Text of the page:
New screen system, but stuck on the visuals

Bubble Tower is still underway, but the progress has been somewhat slower since its inception. There’s a lot that I fixed and improved under the hood, but I’m at a standstill for creative work. First the good news…

I spent a lot of time last week with moving from a game state management system to a screen management system. If you are familiar with the XNA code sample, you’d know what it is. If you’re not, I basically have moved away from using a last-in-first-out data structure to manage game states. Menu management and state management are now one and the same, with them all being treated as “screens” which can be added on and removed at any layer. This adds a ton of flexibility for creating better interactions and transitions within games, and easier to scale in more complex games.

Through the course of converting all of my code, I stomped out a lot of bugs related to loading and displaying menus, background screens, and content in the game. I also got around to getting levels to save and load correctly with a flat binary file. All the levels in the main single player mode of the game are to be stored in one file. Before, any level you saved completely overwrote the entire file, so it was impossible to keep more than one level at a time, but now all levels should save and load correctly. Now to improve on the menu so that I can scroll through several “pages” of levels.

Coming short on visual details

Now for the stuff I’m still stuck on. I really need some art for my game. After doing so much to improve the functionality of the game, I want to move on to the more artistic visual work. Problem is, I’ve hit a creative roadblock. There’s not much inspiring me to add some nice art to the game, and it’s really killing me to keep working on my game when visually, it’s not so appealing.

I know this is a puzzle game, where I can get some leeway to be more simple and abstract with the art, but I’m already getting tired of looking at the same plain screens and graphics. Maybe this is part of what game testers feel when they’re repeating the same tasks, but at least they’re not responsible to do the work that artists will eventually do.

What’s interesting is that I’m a visually inclined person- I majored in art, and know a good UI when I see one, but I am not really that good in going into extensive periods of drawing and sketching out from my ideas. Those only come to me in short bursts. Also interesting is that making 3D art tends to come easier to me than 2D art. Not that I make some super detailed, realistic stuff, but that I am more satisfied with the finish product in 3D than whenever I take a shot at doing 2D art.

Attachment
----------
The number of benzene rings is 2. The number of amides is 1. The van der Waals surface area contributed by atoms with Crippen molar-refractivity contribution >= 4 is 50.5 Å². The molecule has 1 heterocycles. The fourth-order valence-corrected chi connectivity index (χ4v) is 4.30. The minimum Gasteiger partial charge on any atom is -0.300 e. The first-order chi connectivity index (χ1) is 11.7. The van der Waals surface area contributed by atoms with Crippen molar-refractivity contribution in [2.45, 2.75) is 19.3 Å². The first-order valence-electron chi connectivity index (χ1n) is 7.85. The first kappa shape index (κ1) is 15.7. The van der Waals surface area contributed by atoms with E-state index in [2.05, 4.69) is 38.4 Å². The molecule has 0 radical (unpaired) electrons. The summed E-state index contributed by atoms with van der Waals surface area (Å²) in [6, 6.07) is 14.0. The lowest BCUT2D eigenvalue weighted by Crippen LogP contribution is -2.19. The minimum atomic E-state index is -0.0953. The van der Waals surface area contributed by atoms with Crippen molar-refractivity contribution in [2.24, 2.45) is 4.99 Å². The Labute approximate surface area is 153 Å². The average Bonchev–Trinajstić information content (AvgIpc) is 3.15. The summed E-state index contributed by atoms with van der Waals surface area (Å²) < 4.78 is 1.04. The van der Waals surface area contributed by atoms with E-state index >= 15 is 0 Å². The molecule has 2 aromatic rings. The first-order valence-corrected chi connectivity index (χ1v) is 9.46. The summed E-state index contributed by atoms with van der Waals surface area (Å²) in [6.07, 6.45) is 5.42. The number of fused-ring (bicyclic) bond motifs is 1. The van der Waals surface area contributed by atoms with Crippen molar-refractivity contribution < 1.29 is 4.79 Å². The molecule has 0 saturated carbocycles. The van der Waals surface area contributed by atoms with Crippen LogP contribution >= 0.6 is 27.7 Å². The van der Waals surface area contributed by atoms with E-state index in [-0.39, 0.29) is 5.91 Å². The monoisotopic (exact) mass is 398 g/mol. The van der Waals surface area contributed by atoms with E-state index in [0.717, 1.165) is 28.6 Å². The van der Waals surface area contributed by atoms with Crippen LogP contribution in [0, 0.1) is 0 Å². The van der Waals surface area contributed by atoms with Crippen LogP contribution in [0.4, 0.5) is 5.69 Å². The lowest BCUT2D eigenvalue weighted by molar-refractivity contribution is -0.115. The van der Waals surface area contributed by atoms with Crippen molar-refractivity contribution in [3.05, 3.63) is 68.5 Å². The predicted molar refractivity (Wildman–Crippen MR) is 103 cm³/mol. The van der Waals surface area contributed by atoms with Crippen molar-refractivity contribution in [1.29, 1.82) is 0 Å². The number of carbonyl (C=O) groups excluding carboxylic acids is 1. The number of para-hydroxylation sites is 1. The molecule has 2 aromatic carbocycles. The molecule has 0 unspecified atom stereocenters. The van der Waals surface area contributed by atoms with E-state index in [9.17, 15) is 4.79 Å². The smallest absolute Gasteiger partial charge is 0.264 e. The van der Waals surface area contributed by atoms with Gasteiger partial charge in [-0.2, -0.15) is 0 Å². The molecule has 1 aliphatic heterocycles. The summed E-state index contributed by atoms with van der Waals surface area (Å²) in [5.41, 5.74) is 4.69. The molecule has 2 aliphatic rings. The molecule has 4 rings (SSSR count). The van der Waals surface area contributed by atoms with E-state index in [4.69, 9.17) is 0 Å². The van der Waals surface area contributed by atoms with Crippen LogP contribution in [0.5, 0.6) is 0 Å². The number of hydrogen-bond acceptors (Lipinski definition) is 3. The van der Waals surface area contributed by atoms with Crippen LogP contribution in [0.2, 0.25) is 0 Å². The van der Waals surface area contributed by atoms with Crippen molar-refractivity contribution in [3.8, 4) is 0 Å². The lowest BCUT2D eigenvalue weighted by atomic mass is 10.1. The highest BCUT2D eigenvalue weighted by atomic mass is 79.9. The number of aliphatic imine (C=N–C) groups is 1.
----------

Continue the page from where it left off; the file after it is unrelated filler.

Looks like I should start playing more games for inspiration. The theme of climbing and ascending towers is still something I want to do, so at least I have a starting point there. I might have to go the 3D route to do most of my art, but it will take me some effort to actually get into sketching out some ideas on paper until I find something that I like and can work with on the computer. Time to get my other side of my brain to work overtime.

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2 thoughts on “New screen system, but stuck on the visuals

  1. I spent a lot of time last week with moving from a game state management system to a screen management system. If you are familiar with the XNA code sample, you’d know what it is. If you’re not, I basically have moved away from using a last-in-first-out data structure to manage game states. Menu management and state management are now one and the same, with them all being treated as “screens” which can be added on and removed at any layer. This adds a ton of flexibility for creating better interactions and transitions within games, and easier to scale in more complex games.

    • That’s basically in the direction I’m going. My screen system is directly adapted from the code sample, with a few improvements for my game. Menus are screens, I make different screen classes to differentiate behavior, like a Splash Screen, Level Editor Screen, etc. I truly agree that it makes more complex games easier to implement in your head and for once would can figure out how to build a slick character menu and battle system for an RPG (not that I will make one any time soon, the biggest bottleneck to RPG making is providing content).

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